Consistency and transparency
Getting someone to first Identify and even consider the worthiness of their source is the first step for me. Always ask where information is coming from and also tell or cite where you're providing information. The lack of personal responsibility of even knowing where you heard something or who you're sharing it from I see as a prevalent issue among people of all ages.
When working in a fast-pace and casual, public environment even I have to keep myself in check on where I'm providing a source from. If I get background information on an issue from a google search or a .com website, I try to find replicable information from a better source. If I don't find something because of a time restraint, I make it very clear where I'm providing the information from and how we'll both need to follow up to test the validity. I do this in library work and personal interactions to model good information seeking behavior.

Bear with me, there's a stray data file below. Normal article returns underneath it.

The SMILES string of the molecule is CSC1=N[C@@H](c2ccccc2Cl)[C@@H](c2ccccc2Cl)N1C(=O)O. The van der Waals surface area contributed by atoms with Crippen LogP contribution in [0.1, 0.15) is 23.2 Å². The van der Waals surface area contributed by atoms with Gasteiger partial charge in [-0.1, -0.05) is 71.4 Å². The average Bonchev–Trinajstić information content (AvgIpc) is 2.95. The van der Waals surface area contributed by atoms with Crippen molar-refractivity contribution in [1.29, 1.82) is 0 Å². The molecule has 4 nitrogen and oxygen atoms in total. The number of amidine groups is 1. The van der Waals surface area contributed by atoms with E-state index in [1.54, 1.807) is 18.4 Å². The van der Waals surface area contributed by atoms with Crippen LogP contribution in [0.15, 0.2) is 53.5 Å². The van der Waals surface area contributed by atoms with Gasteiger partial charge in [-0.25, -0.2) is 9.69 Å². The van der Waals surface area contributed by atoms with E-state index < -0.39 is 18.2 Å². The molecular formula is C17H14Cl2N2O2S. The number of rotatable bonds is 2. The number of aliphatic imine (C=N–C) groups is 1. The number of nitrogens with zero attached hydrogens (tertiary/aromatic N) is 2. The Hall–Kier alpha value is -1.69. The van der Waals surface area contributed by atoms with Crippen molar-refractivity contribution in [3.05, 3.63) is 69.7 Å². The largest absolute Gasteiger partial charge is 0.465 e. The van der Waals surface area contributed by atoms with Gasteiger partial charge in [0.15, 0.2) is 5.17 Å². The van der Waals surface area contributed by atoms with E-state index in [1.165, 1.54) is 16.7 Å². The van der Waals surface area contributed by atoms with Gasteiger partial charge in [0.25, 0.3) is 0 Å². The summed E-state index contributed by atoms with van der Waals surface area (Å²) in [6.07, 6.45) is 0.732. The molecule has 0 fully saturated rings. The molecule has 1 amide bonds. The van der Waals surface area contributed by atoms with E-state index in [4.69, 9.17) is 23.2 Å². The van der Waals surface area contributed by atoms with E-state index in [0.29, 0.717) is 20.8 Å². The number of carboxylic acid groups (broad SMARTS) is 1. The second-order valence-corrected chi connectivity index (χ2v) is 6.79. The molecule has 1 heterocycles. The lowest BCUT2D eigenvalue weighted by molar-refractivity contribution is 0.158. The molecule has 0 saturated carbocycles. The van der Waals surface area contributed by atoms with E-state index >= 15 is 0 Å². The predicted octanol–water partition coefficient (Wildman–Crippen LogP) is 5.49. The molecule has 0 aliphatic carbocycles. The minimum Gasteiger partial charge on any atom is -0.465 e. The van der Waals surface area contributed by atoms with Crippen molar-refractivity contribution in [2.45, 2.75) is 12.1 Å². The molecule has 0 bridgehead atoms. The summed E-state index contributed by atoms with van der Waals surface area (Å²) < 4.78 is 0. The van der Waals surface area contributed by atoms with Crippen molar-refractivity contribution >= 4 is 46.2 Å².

A librarian's role is to model this behavior, promote this behavior, and demonstrate the important concepts of information literacy outside of charged politic issues. If the behavior is consistent, when the time comes to use the same practices in the face of volatile politic situations, questions, and assertions of false truths, we are ready, we are firm, and our reputation supports our actions that we are information professionals and our agenda is not based in personal bias.